The third card you’d want is the Platinum Card from American Express Exclusively for Mercedes-BenzThe Platinum Card from American Express Exclusively for Mercedes-Benz comes with 50,000 Membership Rewards after spending $3,000 in the first three months. The card has a $475 annual fee in the first year. But it comes with huge benefits like airline fee reimbursement, airport lounge access, and hotel status. For more info on setting up and maximizing the benefits, see Get the Most Out of Your Platinum Card.

The last card is the next Membership Rewards or Delta co-branded card that offers a 50,000 point/mile bonus. These offers are frequent, but I don’t know of any others right now besides the Mercedes-Benz Platinum card above.

With these four cards, you’d have 106,000 American Airlines miles and either 100,000+ Membership Rewards or 50,000+ Delta miles and 50,000+ Membership Rewards. Membership Rewards transfer 1:1 to Delta miles and British Airways Avios, so you can spread them around to have 80,000 Delta miles and 25,000 Avios.

Bottom Line

It’s really easy to put together a dream RTW trip with miles because miles still offer an incredible value. There’s nothing special about living in Los Angeles or visiting Sydney, Abu Dhabi, and Berlin as in my example. No matter where you live and want to go, these great deals exist. (I felt sad not including this flight in my example.)

What is your favorite string of one way awards that creates a RTW award?

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Pay your award taxes and fees with the Arrival Plus then redeem Arrival miles to remove the charge.

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American Airlines, United, Delta, and US Airways all release several co-branded credit cards with various benefits, bonuses, and fees.

I have attempted to summarize the following cards on one table for easy comparison:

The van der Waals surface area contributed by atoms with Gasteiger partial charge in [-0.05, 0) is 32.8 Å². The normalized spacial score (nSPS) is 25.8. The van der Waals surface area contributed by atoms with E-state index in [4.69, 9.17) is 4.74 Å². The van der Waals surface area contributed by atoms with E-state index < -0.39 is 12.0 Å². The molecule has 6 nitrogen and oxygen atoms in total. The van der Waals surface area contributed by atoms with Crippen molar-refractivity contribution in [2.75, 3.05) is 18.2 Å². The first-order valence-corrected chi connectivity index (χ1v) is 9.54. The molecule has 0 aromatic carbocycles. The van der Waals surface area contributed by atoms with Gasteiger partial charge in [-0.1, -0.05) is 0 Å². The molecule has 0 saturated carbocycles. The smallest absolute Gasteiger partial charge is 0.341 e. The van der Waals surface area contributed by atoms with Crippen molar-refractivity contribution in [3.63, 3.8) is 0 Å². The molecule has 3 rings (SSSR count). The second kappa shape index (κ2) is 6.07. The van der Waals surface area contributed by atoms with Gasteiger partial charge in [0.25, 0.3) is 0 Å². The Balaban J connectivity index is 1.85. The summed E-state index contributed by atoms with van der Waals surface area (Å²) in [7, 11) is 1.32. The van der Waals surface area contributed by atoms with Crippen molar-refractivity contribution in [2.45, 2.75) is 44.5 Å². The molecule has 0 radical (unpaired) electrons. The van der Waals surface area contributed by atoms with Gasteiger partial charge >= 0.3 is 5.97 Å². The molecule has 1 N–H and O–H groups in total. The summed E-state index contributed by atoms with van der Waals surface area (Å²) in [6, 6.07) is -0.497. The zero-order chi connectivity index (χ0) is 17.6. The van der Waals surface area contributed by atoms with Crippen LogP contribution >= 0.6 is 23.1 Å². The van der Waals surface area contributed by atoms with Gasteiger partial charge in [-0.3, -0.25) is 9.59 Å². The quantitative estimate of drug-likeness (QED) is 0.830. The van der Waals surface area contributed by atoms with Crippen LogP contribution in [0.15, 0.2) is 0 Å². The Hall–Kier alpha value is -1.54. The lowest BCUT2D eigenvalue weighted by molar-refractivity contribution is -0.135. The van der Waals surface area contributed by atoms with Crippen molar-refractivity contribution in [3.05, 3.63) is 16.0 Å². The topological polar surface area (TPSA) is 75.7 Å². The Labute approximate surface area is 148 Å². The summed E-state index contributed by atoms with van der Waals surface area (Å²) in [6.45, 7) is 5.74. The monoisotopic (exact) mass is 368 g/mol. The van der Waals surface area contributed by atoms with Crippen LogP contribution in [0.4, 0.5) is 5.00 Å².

I consider these to be the “basic” personal card for each of the four legacy carriers in the United States. Each airline also has a lower-tier cards which earn miles at a lower rate and come with no sign up bonus. And several of the airlines have higher tier cards that come with gigantic annual fees and even better benefits. But these are the four basic cards.

  • Which cards have the best sign up bonus?
  • Which have the best benefits?

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Off peak awards allow us to stretch our miles further by booking discounted awards to select regions during certain pre-determined dates. Off peak awards are offered by several airlines, and this post will put all the off peak awards I know of in one place.

While off peak awards are often less desirable dates, there are some off peak dates that are actually my favorite times to visit a country. For instance, March is a fantastic month in Argentina, and you can book an award to Buenos Aires or Bariloche every March for 10,000 fewer American Airlines miles than if you travel in July, a worse time to visit in my opinion.

Bariloche, Lake District of Patagonia, in March

American and US Airways have set off peak awards every year to select regions. Air France Flying Blue and Lufthansa Miles & More have discounted awards that are kind of like off peak awards. United and Delta occasionally have award sales that are like off peak awards, but are not as regular as American and US Airways’ off peak awards.